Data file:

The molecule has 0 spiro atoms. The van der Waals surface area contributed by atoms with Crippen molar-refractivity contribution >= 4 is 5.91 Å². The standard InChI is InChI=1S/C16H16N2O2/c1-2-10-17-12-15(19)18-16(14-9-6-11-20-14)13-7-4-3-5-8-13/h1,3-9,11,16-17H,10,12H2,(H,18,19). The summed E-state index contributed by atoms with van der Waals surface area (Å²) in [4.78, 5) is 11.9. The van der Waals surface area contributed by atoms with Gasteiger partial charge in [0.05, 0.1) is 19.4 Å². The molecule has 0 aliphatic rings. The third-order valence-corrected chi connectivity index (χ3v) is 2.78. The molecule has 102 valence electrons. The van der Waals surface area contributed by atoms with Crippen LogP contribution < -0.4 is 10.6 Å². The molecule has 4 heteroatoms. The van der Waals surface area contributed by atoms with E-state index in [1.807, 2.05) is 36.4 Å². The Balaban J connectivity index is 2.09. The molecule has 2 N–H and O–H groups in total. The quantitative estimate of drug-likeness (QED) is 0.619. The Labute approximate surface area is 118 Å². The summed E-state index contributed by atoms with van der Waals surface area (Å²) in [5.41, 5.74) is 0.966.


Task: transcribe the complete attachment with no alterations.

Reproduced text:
The molecule has 0 spiro atoms. The van der Waals surface area contributed by atoms with Crippen molar-refractivity contribution >= 4 is 5.91 Å². The standard InChI is InChI=1S/C16H16N2O2/c1-2-10-17-12-15(19)18-16(14-9-6-11-20-14)13-7-4-3-5-8-13/h1,3-9,11,16-17H,10,12H2,(H,18,19). The summed E-state index contributed by atoms with van der Waals surface area (Å²) in [4.78, 5) is 11.9. The van der Waals surface area contributed by atoms with Gasteiger partial charge in [0.05, 0.1) is 19.4 Å². The molecule has 0 aliphatic rings. The third-order valence-corrected chi connectivity index (χ3v) is 2.78. The molecule has 102 valence electrons. The van der Waals surface area contributed by atoms with Crippen LogP contribution < -0.4 is 10.6 Å². The molecule has 4 heteroatoms. The van der Waals surface area contributed by atoms with E-state index in [1.807, 2.05) is 36.4 Å². The Balaban J connectivity index is 2.09. The molecule has 2 N–H and O–H groups in total. The quantitative estimate of drug-likeness (QED) is 0.619. The Labute approximate surface area is 118 Å². The summed E-state index contributed by atoms with van der Waals surface area (Å²) in [5.41, 5.74) is 0.966.